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Path of the Panther – Northumbrian Big Cat Diaries

Big cats at large in the North East!? Judge for yourself.

“In the current climate of big cat reports, where it seems that every little town beginning with B has its “Beast of B…” and every town starting with C has “The C…. Cat,” Durham was in the action early with reports of the so-called Durham Puma. However even back in the 1980s, when it first came to prominence, it was soon clear that at least three types of big cats were being reported and in addition to pumas there were reports of lynx and of large, black cats, which were presumed to be melanistic leopards, or to give them their popular name, panthers. Not only that, but sightings also came in from the neighbouring counties of Northumberland and Cleveland.

I read the reports in the local papers with fascination but without much analysis and got the impression that there were a great many such reports. It wasn’t until recently when Bob Wilkin and Chris Hall (BCIB) loaned me their extensive collections of local news cuttings on big cats that it occurred to me that many of these were the same few reports being recycled. In a sense thought that doesn’t matter; that was then, and this is now, and cats, no matter how large, or how many lives, only live 10-15 years. A friend of mine, who knows some of the gamekeepers in Teesdale, asked them if they thought there were big cats roaming around their patches. They replied to the effect that it might have been the case in the eighties but certainly not recently. This book is about the picture over the past ten years, i.e. roughly from the year 2000.

The miscellany of reports of big cats that made up the Durham Puma story was actively researched and spell-bindingly told by Eddie Bell. However while I was enthralled listening to his talk some years back we have never actually met to compare notes. It is likely that he will receive a number of reports that I don’t get and vice versa. No doubt there will also be a good number of people who see what they are sure is a big cat but don’t report it to anybody. This book is not the whole story then, rather it’s just the parts that I am aware of.

This book is in two parts. The bulk of it is taken up with the ‘Northumbria Big Cat Diaries.’ The Diaries feature in the quarterly newsletter of Northumbria Mammal Group and I have left them more or less as originally written. For a variety of reasons there are no entries for some quarters and in one case for an entire year but there were few quarters where I didn’t receive even one report. I also write a sister column, ‘Droppings’, for the newsletter, which is a collection of small bits of information about mammals. There is often a bit of cross-referencing between the two and occasionally a creature mentioned in the Diaries may be made even more cryptic in this collection by the lack of ‘Droppings’ (a problem both literary and literally in the physical hunt for big cats in Britain).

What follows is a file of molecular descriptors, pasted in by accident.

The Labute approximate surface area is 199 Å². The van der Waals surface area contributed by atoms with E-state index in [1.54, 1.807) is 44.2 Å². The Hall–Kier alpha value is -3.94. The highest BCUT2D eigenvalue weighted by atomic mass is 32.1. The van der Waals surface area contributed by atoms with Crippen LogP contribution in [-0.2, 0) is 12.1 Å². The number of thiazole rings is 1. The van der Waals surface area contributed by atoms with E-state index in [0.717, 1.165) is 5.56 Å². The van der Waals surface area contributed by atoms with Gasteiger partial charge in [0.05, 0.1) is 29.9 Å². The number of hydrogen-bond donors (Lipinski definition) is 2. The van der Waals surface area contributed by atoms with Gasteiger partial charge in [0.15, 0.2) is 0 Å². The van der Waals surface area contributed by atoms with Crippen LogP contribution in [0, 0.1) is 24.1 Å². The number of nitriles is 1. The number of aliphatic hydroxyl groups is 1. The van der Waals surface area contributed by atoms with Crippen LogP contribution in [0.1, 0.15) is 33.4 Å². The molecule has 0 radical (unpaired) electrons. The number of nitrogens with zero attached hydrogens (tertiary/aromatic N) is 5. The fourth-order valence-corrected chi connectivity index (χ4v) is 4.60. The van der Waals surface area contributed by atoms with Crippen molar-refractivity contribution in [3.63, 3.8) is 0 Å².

The Northumbria Big Cat Diaries came about as a result of a typically facetious comment of mine about wanting to collate reports of big cat sightings. A well-respected North East naturalist took me seriously and told me of his compelling report. At his request I have never published his report though it remains one of the best both in terms of the sighting and the resulting story but it unquestionably set the ball off and rolling. The ‘Diaries’ kicked off in the Winter 2000 edition of the newsletter but I have also included an earlier big cat report from the newsletter, which seems to indicate that I was initially a little sceptical.

The second part of this book comprises a series of distribution maps and a discussion of what all these reports might be telling us about big cats in the North East. I have used the term ‘big cat’ in the popular sense of being any type of cat that is bigger than a domestic cat or its feral equivalent; certain species such as lynx or serval are at best medium sized. As they just cover the past ten years or so, the reports that I have collated have the benefit that they are therefore within the potential life span of an individual cat. This allows the opportunity for some analysis of patterns of big cat sightings based on the assumption that the reports are actually of big cats living in the North East and behaving as big cats might be expected to. Allowance, of course, must be made for the fact that the behaviour of such cats on a densely populated island with a temperate climate may be a little different to that which they exhibit in their native habitats. I attempted a short analysis of the 65 reports that I had received up to that point in an article entitled ‘The Path of the Panther’ for the 2007 Year Book of the Big Cats in Britain organisation. I’ve plagiarised that article quite extensively in this section as, although the number of reports that I have received has more than doubled in the past three years, the picture of big cats in the North East hasn’t changed significantly to my mind.”

The text above is the introduction to Path of the Panther, a book by North East ecologist Ian Bond which was published in 2010. The book is now out of print but Ian has kindly provided an electronic version of the book which is free to view/download.